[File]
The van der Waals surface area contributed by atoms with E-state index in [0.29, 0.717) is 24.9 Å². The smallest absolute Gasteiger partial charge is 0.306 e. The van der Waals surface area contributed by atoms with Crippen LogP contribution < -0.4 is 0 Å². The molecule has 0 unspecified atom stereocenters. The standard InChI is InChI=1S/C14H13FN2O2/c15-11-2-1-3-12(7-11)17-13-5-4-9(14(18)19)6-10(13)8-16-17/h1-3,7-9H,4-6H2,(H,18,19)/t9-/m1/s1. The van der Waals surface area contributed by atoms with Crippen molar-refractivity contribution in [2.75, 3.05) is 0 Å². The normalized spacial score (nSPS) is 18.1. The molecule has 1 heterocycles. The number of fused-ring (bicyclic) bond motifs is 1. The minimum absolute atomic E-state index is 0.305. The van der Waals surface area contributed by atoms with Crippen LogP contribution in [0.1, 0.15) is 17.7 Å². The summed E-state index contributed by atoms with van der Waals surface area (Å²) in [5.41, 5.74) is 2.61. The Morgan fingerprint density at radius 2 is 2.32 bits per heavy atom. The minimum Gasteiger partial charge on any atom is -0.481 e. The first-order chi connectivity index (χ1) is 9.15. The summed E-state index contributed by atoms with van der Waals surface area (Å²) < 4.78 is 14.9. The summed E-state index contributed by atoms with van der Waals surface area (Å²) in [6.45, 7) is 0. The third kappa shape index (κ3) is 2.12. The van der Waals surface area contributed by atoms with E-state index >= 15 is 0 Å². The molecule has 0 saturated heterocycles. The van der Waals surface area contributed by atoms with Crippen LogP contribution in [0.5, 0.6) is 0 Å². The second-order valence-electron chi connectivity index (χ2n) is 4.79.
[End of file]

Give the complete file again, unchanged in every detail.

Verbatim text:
The van der Waals surface area contributed by atoms with E-state index in [0.29, 0.717) is 24.9 Å². The smallest absolute Gasteiger partial charge is 0.306 e. The van der Waals surface area contributed by atoms with Crippen LogP contribution < -0.4 is 0 Å². The molecule has 0 unspecified atom stereocenters. The standard InChI is InChI=1S/C14H13FN2O2/c15-11-2-1-3-12(7-11)17-13-5-4-9(14(18)19)6-10(13)8-16-17/h1-3,7-9H,4-6H2,(H,18,19)/t9-/m1/s1. The van der Waals surface area contributed by atoms with Crippen molar-refractivity contribution in [2.75, 3.05) is 0 Å². The normalized spacial score (nSPS) is 18.1. The molecule has 1 heterocycles. The number of fused-ring (bicyclic) bond motifs is 1. The minimum absolute atomic E-state index is 0.305. The van der Waals surface area contributed by atoms with Crippen LogP contribution in [0.1, 0.15) is 17.7 Å². The summed E-state index contributed by atoms with van der Waals surface area (Å²) in [5.41, 5.74) is 2.61. The Morgan fingerprint density at radius 2 is 2.32 bits per heavy atom. The minimum Gasteiger partial charge on any atom is -0.481 e. The first-order chi connectivity index (χ1) is 9.15. The summed E-state index contributed by atoms with van der Waals surface area (Å²) < 4.78 is 14.9. The summed E-state index contributed by atoms with van der Waals surface area (Å²) in [6.45, 7) is 0. The third kappa shape index (κ3) is 2.12. The van der Waals surface area contributed by atoms with E-state index >= 15 is 0 Å². The molecule has 0 saturated heterocycles. The van der Waals surface area contributed by atoms with Crippen LogP contribution in [0.5, 0.6) is 0 Å². The second-order valence-electron chi connectivity index (χ2n) is 4.79.